What can leaders in organisations do to improve the decision making capability of their organisation?
So, does this mean anything? Since this is a Dilbert cartoon and we expect it to satirise daily life within large companies, it’s easy for us to imagine that Dilbert’s disappointment must somehow be the result of the Steering Committee’s incompetence or laziness. But could there be a good reason to delay making a decision in order to agree a “predecisional framework” for making that decision?
A case for standard approaches to decision-making
I conducted an action research project within a large organisation and the results from the diagnostic phase reveal that using standard approaches to support decision-making, such as frameworks or guiding principles, has a benefit for both the perceived quality of the decision-making process and, more importantly, for the likelihood of making a decision and for the perceived quality of the decision made.
However, if you are or were someone working in a large organisation and needing to make decisions in collaboration with your colleagues, would you want to spend time agreeing a “predecisional framework” for every decision? Why not instead adopt an approach to decision-making that is broad enough and flexible enough to be applied in all situations?
I believe that the ELECTIA approach to decision-making has this breadth and flexibility and so, in the second phase of the action research project, I asked the participants to apply the ELECTIA approach to support decision-making within the organisation and to collect data on the impact of doing so.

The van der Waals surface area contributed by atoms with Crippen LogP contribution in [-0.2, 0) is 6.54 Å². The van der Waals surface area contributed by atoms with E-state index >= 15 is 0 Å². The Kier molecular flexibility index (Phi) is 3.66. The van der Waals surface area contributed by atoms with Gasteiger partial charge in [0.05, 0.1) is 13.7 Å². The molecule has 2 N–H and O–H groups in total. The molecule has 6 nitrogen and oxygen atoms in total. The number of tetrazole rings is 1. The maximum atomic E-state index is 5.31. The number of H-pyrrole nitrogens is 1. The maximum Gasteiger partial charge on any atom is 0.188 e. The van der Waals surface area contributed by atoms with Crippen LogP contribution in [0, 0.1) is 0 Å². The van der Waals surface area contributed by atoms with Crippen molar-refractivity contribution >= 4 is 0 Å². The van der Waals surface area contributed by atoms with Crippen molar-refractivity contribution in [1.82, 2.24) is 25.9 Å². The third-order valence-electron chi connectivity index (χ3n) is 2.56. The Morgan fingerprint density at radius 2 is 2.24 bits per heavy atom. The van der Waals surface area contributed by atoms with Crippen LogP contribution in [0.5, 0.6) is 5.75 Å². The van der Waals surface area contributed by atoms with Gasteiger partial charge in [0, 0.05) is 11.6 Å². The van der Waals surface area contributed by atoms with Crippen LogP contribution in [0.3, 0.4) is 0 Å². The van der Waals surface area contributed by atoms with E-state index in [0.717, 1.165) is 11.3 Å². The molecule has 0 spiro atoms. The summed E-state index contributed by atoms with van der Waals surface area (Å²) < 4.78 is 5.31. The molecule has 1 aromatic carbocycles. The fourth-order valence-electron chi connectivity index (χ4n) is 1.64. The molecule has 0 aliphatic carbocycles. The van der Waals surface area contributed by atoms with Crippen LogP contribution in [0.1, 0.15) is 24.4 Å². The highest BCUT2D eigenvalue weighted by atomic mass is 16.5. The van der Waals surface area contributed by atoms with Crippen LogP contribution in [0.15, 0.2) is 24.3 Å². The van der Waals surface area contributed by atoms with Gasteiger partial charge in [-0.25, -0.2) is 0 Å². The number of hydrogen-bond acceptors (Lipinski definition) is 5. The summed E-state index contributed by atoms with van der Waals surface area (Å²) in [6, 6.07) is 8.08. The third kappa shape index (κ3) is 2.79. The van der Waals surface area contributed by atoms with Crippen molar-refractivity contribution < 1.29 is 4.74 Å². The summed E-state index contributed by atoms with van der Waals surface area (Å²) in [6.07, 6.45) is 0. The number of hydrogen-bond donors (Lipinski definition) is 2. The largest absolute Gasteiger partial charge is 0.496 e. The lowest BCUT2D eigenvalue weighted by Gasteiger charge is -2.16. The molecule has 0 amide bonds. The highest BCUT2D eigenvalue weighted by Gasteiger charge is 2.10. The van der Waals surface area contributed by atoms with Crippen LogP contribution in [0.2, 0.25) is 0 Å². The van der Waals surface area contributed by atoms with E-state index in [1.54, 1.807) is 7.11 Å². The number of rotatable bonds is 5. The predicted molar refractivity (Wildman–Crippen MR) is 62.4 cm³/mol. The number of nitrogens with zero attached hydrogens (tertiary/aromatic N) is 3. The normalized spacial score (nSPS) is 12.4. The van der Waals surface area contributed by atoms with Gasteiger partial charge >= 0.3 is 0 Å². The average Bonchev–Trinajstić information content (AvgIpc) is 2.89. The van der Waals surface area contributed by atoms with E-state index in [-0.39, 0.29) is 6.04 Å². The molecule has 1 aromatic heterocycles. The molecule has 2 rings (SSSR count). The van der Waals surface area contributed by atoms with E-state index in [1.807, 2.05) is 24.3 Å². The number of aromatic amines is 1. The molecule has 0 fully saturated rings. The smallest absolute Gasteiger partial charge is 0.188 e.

The benefits of the ELECTIA approach in action
Comparing the data gathered in the two phases of the action research, the project participants reported the following differences between the first phase (no interventions, or ‘baseline’) and the second phase (active interventions to support decision-making):
- An increase from just over 60% to nearly 90% in the proportion of decisions where the participants rated the process of making the decision as ‘good’.
- A reduction from 20% to just 2% in the proportion of decisions where the participants rated the process of making the decision as ‘poor’.
- A reduction in the proportion of decisions that were not made from 15% to 5%.
- An increase from 82% to 95% in the proportion of decisions where the participants rated the decision that was made as ‘good’.
- A total elimination of decisions that the participants rated as ‘poor’.
Back to the Boardroom
So, poor Dilbert didn’t get a decision on his project because the Steering Committee spent its time agreeing a predecisional framework rather than making the decision. Meanwhile, use of the ELECTIA approach to support decision-making led to a reduction by two thirds in the proportion of times that a decision wasn’t reached. Dilbert might wish that his Steering Committee had adopted the ELECTIA approach.